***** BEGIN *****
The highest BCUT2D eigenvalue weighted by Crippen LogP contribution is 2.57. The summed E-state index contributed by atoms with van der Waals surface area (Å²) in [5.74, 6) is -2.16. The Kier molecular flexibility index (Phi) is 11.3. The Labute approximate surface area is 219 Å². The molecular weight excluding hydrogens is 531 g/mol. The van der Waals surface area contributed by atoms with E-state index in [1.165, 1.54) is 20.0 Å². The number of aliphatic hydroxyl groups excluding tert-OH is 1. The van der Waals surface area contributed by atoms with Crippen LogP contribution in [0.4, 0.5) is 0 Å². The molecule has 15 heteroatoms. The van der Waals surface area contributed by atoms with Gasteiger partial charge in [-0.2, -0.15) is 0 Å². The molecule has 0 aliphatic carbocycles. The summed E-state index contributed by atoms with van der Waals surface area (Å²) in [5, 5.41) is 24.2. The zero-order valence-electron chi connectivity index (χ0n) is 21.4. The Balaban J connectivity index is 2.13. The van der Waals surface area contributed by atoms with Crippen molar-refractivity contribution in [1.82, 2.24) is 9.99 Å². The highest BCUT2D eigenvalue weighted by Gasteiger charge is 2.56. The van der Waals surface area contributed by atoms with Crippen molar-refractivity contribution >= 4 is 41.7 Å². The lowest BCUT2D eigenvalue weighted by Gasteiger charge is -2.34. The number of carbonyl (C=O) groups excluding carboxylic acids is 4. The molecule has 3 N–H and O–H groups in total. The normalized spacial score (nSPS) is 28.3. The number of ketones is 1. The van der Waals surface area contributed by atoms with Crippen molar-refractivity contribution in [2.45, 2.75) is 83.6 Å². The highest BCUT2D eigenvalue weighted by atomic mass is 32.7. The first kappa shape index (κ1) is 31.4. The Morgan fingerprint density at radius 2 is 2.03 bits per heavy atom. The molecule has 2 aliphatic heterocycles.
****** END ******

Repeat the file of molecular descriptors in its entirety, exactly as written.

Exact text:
The highest BCUT2D eigenvalue weighted by Crippen LogP contribution is 2.57. The summed E-state index contributed by atoms with van der Waals surface area (Å²) in [5.74, 6) is -2.16. The Kier molecular flexibility index (Phi) is 11.3. The Labute approximate surface area is 219 Å². The molecular weight excluding hydrogens is 531 g/mol. The van der Waals surface area contributed by atoms with E-state index in [1.165, 1.54) is 20.0 Å². The number of aliphatic hydroxyl groups excluding tert-OH is 1. The van der Waals surface area contributed by atoms with Crippen LogP contribution in [0.4, 0.5) is 0 Å². The molecule has 15 heteroatoms. The van der Waals surface area contributed by atoms with Gasteiger partial charge in [-0.2, -0.15) is 0 Å². The molecule has 0 aliphatic carbocycles. The summed E-state index contributed by atoms with van der Waals surface area (Å²) in [5, 5.41) is 24.2. The zero-order valence-electron chi connectivity index (χ0n) is 21.4. The Balaban J connectivity index is 2.13. The van der Waals surface area contributed by atoms with Crippen molar-refractivity contribution in [1.82, 2.24) is 9.99 Å². The highest BCUT2D eigenvalue weighted by Gasteiger charge is 2.56. The van der Waals surface area contributed by atoms with Crippen molar-refractivity contribution >= 4 is 41.7 Å². The lowest BCUT2D eigenvalue weighted by Gasteiger charge is -2.34. The number of carbonyl (C=O) groups excluding carboxylic acids is 4. The molecule has 3 N–H and O–H groups in total. The normalized spacial score (nSPS) is 28.3. The number of ketones is 1. The van der Waals surface area contributed by atoms with Crippen molar-refractivity contribution in [2.45, 2.75) is 83.6 Å². The highest BCUT2D eigenvalue weighted by atomic mass is 32.7. The first kappa shape index (κ1) is 31.4. The Morgan fingerprint density at radius 2 is 2.03 bits per heavy atom. The molecule has 2 aliphatic heterocycles.